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J Neurophysiol. 1994 Nov;72(5):2280-301.

Proprioceptive activity in primate primary somatosensory cortex during active arm reaching movements.

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  • 1Département de Physiologie, Université de Montréal, Quebec, Canada.

Abstract

1. We studied the activity of 254 cells in the primary somatosensory cortex (SI) responding to inputs from peripheral proprioceptors in a variety of tasks requiring active reaching movements of the contralateral arm. 2. The majority of cells with receptive fields on the proximal arm (shoulder and elbow) were broadly and unimodally tuned for movement direction, often with approximately sinusoidal tuning curves similar to those seen in motor and parietal cortex. 3. The predominant temporal response profiles were directionally tuned phasic bursts during movement and tonic activity that varied with different arm postures. 4. Most cells showed both phasic and tonic response components to differing degrees, and the population formed a continuum from purely phasic to purely tonic cells with no evidence of separate distinct phasic and tonic populations. This indicates that the initial cortical neuronal correlates of the introspectively distinguishable sensations of movement and position are represented in an overlapping or distributed manner in SI. 5. The directional tuning of the phasic and tonic response components of most cells was generally similar, although rarely identical. 6. We tested 62 cells during similar active and passive arm movements. Many cells showed large differences in their responses in the two conditions, presumably due to changes in peripheral receptor discharge during active muscle contractions. 7. We tested 86 cells in a convergent movement task in which monkeys made reaching movements to a single central target from eight peripheral starting positions. A majority of the cells (46 of 86, 53.5%) showed a movement direction-related hysteresis in which their tonic activity after movement to the central target varied with the direction by which the arm moved to the target. The directionality of this hysteresis was coupled with the movement-related directional tuning of the cells. 8. We recorded the discharge of 93 cells as the monkeys performed the task while compensating for loads in different directions. The large majority of cells showed a statistically significant modulation of activity as a function of load direction, which was qualitatively similar to that seen in motor cortex under similar task conditions. Quantitatively, however, the sensitivity of SI proprioceptive cells to loads was less than that seen in motor cortex but greater than in parietal cortex. 9. We interpret these results in terms of their implications for the central representation of the spatiotemporal form ("kinematics") of arm movements and postures. Most importantly, the results emphasize the important influence of muscle contractile activity on the central proprioceptive representation of active movements.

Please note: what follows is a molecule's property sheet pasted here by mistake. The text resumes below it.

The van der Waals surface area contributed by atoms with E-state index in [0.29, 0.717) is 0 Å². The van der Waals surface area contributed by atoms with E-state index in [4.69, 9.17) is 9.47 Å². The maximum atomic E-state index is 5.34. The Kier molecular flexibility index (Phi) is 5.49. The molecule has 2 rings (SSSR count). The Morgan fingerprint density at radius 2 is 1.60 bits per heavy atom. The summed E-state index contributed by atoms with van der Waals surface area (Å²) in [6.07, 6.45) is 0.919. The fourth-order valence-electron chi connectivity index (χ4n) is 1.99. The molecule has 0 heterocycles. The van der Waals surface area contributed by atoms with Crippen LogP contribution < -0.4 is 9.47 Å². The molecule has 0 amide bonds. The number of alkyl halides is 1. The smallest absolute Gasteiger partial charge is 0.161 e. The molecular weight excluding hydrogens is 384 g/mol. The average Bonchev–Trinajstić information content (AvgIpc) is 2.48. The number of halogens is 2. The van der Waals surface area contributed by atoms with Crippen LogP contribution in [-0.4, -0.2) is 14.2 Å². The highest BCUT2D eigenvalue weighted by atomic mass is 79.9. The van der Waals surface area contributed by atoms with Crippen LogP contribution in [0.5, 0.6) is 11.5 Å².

PMID:
7884459
[PubMed - indexed for MEDLINE]
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